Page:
Lawrence received two free, freshly printed copies of the journal a few months later, in San Diego, California, during mail call on board a large ship called the U.S.S. Nevada. The ship had a band, and the Navy had given Lawrence the job of playing the glockenspiel in it, because their testing procedures had proven that he was not intelligent enough to do anything else.”
    Neal Stephenson, Cryptonomicon


  • #20
    Maggie Stiefvater
    “I could still smell her on my fur. It clung to me, a memory of another world.

    I was drunk with it, with the scent of her. I'd got too close.

    The smell of summer on her skin, the half-recalled cadence of her voice, the sensation of her fingers on my fur. Every bit of me sang with the memory of her closeness.

    Too close.

    I couldn't stay away.”
    Maggie Stiefvater, Shiver
    tags: love


  • #21
    Susanna Clarke
    “Such nonsense!" declared Dr Greysteel. "Whoever heard of cats doing anything useful!"
    "Except for staring at one in a supercilious manner," said Strange. "That has a sort of moral usefulness, I suppose, in making one feel uncomfortable and encouraging sober reflection upon one's imperfections.”
    Susanna Clarke, Jonathan Strange & Mr Norrell
    tags: cats


  • #22
    Naomi Novik
    “I should rather have you than a heap of gold, even if it were very comfortable to sleep on.”
    Naomi Novik, His Majesty's Dragon


  • #23
    Naomi Novik
    “Those men want to take Laurence from me, and put him in prison, and execute him, and I will not let them, ever, and I do not care if Laurence tells me not to squash you," he added, fiercely, to Lord Barham.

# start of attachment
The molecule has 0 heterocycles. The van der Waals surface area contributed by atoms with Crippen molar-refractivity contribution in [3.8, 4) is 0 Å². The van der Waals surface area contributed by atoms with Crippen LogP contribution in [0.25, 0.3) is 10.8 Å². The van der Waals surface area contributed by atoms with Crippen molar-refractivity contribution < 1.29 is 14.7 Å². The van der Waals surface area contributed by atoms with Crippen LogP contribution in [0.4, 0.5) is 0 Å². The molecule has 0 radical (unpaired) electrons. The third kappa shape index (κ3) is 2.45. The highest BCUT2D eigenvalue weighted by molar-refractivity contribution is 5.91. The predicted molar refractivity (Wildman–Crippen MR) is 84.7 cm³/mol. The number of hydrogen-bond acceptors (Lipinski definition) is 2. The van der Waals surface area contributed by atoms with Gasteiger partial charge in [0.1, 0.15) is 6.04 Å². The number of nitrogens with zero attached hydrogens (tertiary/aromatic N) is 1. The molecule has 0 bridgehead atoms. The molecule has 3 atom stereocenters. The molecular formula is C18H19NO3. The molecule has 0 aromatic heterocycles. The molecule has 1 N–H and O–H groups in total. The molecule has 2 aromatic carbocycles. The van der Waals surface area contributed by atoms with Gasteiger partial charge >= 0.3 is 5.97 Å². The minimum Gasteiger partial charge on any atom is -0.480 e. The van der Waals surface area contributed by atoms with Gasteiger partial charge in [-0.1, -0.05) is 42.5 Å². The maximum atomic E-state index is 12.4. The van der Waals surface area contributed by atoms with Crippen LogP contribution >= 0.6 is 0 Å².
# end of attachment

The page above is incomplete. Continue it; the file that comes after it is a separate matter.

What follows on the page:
— Temeraire
    Naomi Novik, Throne of Jade


  • #24
    John Green
    “Sometimes, you read a book and it fills you with this weird evangelical zeal, and you become convinced that the shattered world will never be put back together unless and until all living humans read the book.”
    John Green, The Fault in Our Stars


  • #25
    Naomi Novik
    “I will tell you what we shall do: if ever you need to rescue Catherine, or you Berkley, Maximus, I will help you, and you will do as much for me. Then we do not need to worry, I do not suppose anyone could stop all three of us, at least not before we can escape”
    Naomi Novik, His Majesty's Dragon


  • #26
    Naomi Novik
    “And to crown the whole, you must needs come back and make a martyr of yourself, so now anyone who cares a farthing for your life must watch you hanged; that is, if they do not decide to make a spectacle of it and draw and quarter you in the fine old style. I suppose you would go to it like Harrison, 'as cheerful as any man could do in that condition.' Well, I should not be damned cheerful, and neither should anyone else who loved you, and some of them can knock down half of London Town if they should choose.”
    Naomi Novik, Victory of Eagles


  • #27
    Kristin Cashore
    “I'm not going to wear a red dress," she said.
    "It would look stunning, My Lady," she called.
    She spoke to the bubbles gathered on the surface of the water. "If there's anyone I wish to stun at dinner, I'll hit him in the face.”
    Kristin Cashore, Graceling


  • #28
    Kristin Cashore
    “You won't even take your bow? Are you planning to throttle a moose with your bare hands, then?"
    "I've a knife in my boot," she said, and then wondered, for a moment, if she could throttle a moose with her bare hands.”
    Kristin Cashore, Graceling


  • #29
    Elizabeth Gaskell
    “I wish I could tell you how lonely I am. How cold and harsh it is here. Everywhere there is conflict and unkindness. I think God has forsaken this place. I believe I have seen hell and it's white, it's snow-white.”
    Elizabeth Gaskell, North and South


  • #30
    Sylvia Plath
    “When they asked me what I wanted to be I said I didn’t know.
    "Oh, sure you know," the photographer said.
    "She wants," said Jay Cee wittily, "to be everything.”
    Sylvia Plath, The Bell Jar